I was dreaming of growing some wheat, and ultimately making bread properly from scratch, before we even got the allotment but obviously with the extra space we now have, it’s a lot easier to find the space.
A friend online was able to provide us with some seed and, as you can see, it’s now sprouting nicely over on the plot. I now just have a few short months to work out just how I’m going to be able to harvest, thresh and grind the grain into something that I can try to bake with!
In other news, I’ve finally managed to finish off the potato trenches and plant out what maincrop potatoes fit there; I still have loads of seed potatoes left over and will be squeezing them into whatever space I can find that hasn’t already been earmarked for other crops.
I’m horribly behind on all my other sowings and plantings, but I know that part of the reason I’m feeling that is the ridiculously hot and sunny weather that feels more like June. I just have to keep telling myself, it’s only mid April!
In the allotment, we have a cherry tree, which the previous plot holder told us was transplanted just a year or two back and she wasn’t sure which type of cherry or even whether it was an edible one.
We also have a couple of plum bushes (they look more bush-like than tree-like) and I’m curious on varieties for those too.
I know it’ll be easier once we have fruit, but am an impatient sort.
Anyone care to hazard a guess based on these photos of leaves and blossom?
A visit from my sister usually means lots of work getting done. This weekend was no exception, and the combination of the glorious sunny weather and the fact that she stayed until yesterday meant that we got even more done than usual!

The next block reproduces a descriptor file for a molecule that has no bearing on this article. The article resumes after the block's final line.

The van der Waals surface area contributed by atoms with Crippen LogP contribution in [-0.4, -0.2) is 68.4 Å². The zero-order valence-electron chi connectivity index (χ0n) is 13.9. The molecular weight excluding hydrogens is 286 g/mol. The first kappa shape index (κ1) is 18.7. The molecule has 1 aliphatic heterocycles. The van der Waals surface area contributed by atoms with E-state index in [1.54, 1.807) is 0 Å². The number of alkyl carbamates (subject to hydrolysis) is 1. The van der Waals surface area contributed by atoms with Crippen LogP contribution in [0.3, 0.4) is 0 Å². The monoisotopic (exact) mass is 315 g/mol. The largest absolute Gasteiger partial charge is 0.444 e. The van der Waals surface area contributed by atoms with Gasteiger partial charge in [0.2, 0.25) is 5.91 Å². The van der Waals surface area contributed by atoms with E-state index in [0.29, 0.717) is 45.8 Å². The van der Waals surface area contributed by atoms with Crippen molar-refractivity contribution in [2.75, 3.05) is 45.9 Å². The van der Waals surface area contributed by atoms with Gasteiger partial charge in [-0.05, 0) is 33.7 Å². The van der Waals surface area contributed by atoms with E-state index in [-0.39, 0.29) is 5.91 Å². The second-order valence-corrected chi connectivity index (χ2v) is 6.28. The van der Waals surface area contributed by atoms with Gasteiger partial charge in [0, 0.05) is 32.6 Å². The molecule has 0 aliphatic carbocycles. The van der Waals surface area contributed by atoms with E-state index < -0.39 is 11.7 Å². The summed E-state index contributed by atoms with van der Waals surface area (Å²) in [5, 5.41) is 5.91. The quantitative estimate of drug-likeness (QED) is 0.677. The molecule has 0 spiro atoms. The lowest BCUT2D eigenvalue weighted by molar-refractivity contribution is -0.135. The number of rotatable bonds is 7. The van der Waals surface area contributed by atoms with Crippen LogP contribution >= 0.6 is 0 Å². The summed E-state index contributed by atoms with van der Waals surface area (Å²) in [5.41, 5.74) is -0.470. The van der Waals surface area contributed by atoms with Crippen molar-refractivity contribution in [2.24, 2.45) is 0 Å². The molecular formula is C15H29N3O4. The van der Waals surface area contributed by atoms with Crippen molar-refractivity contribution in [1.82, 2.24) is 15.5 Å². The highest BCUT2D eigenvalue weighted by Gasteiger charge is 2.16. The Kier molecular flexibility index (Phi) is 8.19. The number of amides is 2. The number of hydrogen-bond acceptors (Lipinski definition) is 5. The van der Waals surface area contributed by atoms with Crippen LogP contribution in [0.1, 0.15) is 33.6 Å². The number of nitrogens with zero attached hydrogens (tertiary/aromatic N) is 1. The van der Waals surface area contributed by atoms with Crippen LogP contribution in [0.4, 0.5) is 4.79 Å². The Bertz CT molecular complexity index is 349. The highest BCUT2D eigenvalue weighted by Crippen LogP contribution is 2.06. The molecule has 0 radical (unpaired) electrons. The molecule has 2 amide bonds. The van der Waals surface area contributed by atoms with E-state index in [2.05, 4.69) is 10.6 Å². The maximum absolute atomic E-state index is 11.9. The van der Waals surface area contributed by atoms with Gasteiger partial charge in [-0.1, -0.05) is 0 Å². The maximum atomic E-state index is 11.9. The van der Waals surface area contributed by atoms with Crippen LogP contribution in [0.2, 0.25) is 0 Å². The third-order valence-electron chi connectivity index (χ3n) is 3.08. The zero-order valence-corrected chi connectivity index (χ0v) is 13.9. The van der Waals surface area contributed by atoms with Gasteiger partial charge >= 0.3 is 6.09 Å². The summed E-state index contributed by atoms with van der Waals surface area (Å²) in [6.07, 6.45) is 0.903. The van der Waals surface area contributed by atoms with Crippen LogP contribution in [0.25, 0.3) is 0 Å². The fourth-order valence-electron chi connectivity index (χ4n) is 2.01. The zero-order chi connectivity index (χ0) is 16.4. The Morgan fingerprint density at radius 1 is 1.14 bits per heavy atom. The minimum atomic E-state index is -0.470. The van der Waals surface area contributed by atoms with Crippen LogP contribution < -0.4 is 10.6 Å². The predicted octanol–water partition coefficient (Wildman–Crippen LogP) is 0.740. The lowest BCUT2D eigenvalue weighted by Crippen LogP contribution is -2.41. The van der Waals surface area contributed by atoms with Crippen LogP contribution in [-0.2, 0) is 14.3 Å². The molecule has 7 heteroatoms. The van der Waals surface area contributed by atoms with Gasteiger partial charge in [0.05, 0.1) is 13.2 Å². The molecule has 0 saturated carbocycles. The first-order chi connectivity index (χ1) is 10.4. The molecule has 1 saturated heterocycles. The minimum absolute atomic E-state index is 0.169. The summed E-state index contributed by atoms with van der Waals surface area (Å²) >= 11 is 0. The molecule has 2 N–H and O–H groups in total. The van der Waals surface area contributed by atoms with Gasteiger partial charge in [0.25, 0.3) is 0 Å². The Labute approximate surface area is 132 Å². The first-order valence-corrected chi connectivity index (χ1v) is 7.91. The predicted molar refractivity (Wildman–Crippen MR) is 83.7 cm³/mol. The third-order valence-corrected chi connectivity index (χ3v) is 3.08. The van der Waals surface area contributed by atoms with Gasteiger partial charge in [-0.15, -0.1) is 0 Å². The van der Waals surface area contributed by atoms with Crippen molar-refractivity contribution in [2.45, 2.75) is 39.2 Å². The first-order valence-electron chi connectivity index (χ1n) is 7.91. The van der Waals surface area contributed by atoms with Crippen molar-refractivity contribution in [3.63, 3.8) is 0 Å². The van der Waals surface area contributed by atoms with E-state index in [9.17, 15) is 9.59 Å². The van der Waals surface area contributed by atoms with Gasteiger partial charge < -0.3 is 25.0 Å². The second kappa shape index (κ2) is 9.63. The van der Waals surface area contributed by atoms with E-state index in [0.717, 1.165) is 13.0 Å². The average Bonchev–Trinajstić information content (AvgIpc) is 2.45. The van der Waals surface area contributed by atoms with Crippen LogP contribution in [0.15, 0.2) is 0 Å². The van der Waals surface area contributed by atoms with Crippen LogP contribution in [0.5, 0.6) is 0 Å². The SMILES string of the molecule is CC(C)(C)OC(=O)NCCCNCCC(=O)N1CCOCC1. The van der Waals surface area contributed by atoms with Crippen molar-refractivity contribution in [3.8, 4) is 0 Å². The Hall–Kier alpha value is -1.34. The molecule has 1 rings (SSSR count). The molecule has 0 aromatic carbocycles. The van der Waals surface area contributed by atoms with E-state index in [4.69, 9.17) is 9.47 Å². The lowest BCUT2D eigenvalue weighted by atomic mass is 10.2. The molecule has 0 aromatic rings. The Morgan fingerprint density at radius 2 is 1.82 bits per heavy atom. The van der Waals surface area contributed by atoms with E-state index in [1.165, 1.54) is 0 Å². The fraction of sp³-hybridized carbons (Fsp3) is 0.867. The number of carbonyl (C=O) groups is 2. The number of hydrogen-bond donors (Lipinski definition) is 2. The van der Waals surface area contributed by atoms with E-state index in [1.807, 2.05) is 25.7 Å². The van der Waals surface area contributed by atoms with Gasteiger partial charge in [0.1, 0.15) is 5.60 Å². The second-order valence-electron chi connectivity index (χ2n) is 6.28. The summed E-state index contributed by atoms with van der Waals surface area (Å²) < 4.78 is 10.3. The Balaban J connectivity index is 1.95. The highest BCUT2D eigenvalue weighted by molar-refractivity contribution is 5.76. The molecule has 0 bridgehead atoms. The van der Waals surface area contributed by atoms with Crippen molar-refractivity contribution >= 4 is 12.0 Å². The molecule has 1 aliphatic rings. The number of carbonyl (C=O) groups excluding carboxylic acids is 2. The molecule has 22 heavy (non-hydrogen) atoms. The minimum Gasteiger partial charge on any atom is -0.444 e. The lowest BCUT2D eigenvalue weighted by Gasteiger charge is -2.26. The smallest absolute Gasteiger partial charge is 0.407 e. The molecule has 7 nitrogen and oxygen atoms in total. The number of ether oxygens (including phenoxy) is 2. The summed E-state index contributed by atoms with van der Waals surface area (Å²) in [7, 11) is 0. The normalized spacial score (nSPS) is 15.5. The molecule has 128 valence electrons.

I managed to get three trenches dug for the maincrop potatoes. I reckon I should be able to fit in another four rows before I run out of space (and risk digging up the cherry tree) – it means we’ll have a few potatoes left over, but we may be able to find somewhere else to fit those in. I also took the opportunity to prune the plum trees; they were both covered in blossom, so with any luck we can expect lots and lots of plums later on!
My sister made fantastic progress on the other side of the path, and cleared all the space earmarked for our wheat (and then some!), which we promptly sowed. It’s a reasonable sized patch – I’d guess something around 8 square yards or so – so with any luck we should get enough wheat, and therefore flour, to make a loaf or two of bread.
Aside from that, there was plenty of tidying to be done; slow progress was made weeding around the raspberry canes, to give them a bit of breathing space as well as to make the plot look a lot smarter.
This may be the last time I can rely on such a lot of help from my sister – she has, rather unsportingly, managed to get an allotment of her own back home, which means when she does visit us she won’t be in such desperate need for her digging fix. We may even end up lending a hand on her allotment!
After the quiet of winter, suddenly I seem to have lots to do! The cucumbers I mentioned last time have already grown fairly hugely and been potted on; the first round of tomatoes (our 5 remaining Sungold and the rest of our Harbinger from last year) are now sitting in the propagator.
Both the chilli and sweet pepper seedlings are resolutely sat doing not a great deal; both are just now starting to show signs of the first true leaves appearing though, so I’ve decided to tell myself that they were just waiting for the days to grow a little longer.
Outside in the garden, I’ve managed to properly clear all down one side; our apple tree is bursting into bloom (a trick our rhubarb tried to copy, until I beheaded him) and all the proper raspberry canes we planted last year are showing strong signs of life. So are the gooseberry and tayberry that we got from the pound shop last year; the raspberry we got from there never took, but we’re going to have plenty of fruit in our garden this year – not to mention all those wonderful canes over on the allotment!
As we’re right at the start of April, it’s starting to get to that time of year for lots of sowing, both inside and out. At least the garden is now sufficiently tamed that there’s very little properly heavy work remaining – unlike the allotment!